Personal experiences bridge moral and political divides better than facts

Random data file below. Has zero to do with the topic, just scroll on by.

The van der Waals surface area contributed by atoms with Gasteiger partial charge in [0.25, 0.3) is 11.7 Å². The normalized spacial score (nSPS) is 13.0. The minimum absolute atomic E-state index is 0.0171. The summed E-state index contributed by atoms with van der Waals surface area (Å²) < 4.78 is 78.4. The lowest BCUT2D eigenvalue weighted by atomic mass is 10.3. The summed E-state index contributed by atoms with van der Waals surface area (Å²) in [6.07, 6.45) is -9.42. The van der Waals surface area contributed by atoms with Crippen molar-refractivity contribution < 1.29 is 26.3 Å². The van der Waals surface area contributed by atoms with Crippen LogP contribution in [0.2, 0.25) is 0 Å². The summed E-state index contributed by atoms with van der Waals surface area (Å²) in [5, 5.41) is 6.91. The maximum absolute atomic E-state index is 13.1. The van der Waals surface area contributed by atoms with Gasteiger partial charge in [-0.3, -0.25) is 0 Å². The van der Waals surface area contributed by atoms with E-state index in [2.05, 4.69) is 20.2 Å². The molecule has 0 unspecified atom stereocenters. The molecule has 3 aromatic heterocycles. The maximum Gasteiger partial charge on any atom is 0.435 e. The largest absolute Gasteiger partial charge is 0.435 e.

Paper by Emily Kubin, Curtis Puryear, Chelsea Schein, and Kurt Gray: “All Americans are affected by rising political polarization, whether because of a gridlocked Congress or antagonistic holiday dinners. People believe that facts are essential for earning the respect of political adversaries, but our research shows that this belief is wrong. We find that sharing personal experiences about a political issue—especially experiences involving harm—help to foster respect via increased perceptions of rationality. This research provides a straightforward pathway for increasing moral understanding and decreasing political intolerance. These findings also raise questions about how science and society should understand the nature of truth in the era of “fake news.” In moral and political disagreements, everyday people treat subjective experiences as truer than objective facts….(More)”